Developmental Editing, Line Editing, and Proofing

A developmental edit is recommended for first time authors or for plots that just aren’t working. The editor will read through the manuscript, not focusing on typos and grammar issues, but on the CONTENT or storyline and tell you what does and does not work in your manuscript and give you suggestions for a rewrite. You want developmental editing done by editors who are also experienced published authors or extensive readers who have been trained in developmental editing. At ePubMasters we understand plots and what makes them fly or crash and burn.

A line edit (sometimes called substantive edit) is a very close reading of words as they make up the whole. Editors will suggest changes in word choice and note repeated words, typos, overused phrases, and places that need clarification. They will also make some suggestions for some rewriting, but not as in depth as content editing. Line editing is recommended for authors who are secure with their plot, pacing, and characters, but who would like to fine-tune their manuscripts. Our content editors have experience with dozens of books.

Proofing (sometimes called copy edit) is recommended for authors who have been through family, friends, and critique groups (or developmental and line editing) and have their stories complete for publishing but want to make sure the rest of the typos are cleaned up, some of which will be put in when you make corrections from earlier editors. Our proofers will also note some line-editing issues if there are any overt ones, but should NOT be used in place of a line edit. Proofing focuses on missing words, grammar, commas, etc. Please keep in mind that established publishers and indie authors have at LEAST one line editor and two proofers go through each book before they publish it, and even then books are never perfect.  Industry experts agree that a book with fewer than ten typographical errors is truly a well-edited book.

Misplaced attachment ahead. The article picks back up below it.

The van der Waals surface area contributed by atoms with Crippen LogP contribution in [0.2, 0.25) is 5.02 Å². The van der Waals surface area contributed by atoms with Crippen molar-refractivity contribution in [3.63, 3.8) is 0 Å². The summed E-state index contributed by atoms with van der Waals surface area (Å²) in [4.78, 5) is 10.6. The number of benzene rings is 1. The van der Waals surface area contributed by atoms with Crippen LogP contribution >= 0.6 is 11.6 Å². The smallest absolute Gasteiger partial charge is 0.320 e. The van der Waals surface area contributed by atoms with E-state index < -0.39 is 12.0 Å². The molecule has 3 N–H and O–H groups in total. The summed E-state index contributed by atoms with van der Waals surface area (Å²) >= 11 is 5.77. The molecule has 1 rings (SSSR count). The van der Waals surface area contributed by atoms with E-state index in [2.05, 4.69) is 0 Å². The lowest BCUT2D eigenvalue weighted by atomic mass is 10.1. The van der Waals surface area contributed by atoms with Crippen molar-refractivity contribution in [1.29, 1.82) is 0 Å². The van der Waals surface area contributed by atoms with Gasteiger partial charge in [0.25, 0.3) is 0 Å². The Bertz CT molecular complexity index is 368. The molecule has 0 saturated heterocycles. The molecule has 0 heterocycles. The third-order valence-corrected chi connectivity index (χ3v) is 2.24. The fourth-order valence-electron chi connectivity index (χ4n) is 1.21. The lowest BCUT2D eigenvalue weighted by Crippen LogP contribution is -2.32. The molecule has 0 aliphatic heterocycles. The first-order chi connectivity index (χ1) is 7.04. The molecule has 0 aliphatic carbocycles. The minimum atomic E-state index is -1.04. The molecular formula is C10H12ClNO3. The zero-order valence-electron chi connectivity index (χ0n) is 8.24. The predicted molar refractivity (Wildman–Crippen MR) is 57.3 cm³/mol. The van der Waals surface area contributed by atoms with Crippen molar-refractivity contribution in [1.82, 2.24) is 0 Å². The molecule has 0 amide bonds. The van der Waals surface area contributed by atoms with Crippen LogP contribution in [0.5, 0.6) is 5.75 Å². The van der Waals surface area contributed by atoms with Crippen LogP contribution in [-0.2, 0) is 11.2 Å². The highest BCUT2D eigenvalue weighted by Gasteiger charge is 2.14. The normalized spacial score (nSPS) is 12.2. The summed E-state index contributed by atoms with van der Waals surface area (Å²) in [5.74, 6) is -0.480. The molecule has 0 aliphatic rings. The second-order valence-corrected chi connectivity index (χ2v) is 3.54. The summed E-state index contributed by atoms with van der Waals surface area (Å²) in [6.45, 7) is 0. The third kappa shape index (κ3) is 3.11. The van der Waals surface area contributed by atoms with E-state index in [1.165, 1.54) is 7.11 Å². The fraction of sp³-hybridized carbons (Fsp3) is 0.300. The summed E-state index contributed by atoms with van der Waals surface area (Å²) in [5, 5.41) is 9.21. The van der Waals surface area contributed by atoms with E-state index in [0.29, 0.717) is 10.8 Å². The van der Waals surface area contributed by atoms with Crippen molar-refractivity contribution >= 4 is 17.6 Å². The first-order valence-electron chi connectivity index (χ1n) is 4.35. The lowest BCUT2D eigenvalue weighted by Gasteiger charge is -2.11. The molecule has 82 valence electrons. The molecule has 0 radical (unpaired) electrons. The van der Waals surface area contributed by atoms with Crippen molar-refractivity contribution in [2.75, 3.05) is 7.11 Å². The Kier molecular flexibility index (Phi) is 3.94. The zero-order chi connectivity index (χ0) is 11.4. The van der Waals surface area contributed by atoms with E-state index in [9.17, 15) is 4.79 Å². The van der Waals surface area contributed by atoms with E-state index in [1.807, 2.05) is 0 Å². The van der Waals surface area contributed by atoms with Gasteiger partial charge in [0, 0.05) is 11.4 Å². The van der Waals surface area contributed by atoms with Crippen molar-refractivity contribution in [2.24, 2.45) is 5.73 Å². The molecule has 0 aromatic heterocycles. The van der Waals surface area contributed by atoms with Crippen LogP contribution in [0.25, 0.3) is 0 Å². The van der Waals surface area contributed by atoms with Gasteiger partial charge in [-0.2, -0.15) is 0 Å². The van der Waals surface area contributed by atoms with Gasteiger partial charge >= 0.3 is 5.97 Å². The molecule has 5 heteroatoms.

Keep in mind that the cleaner your manuscript is when you give it to an editor, the cleaner it will be at the end. Because every time you fix something, you risk putting in a new error. We always recommend that you do a compare document with your original after correcting proofing errors so that you can make sure you didn’t accidentally add errors.

If you need an edit, please give ePubMasters a try!

You may use these HTML tags and attributes: <a href="" title=""> <abbr title=""> <acronym title=""> <b> <blockquote cite=""> <cite> <code> <del datetime=""> <em> <i> <q cite=""> <s> <strike> <strong>

*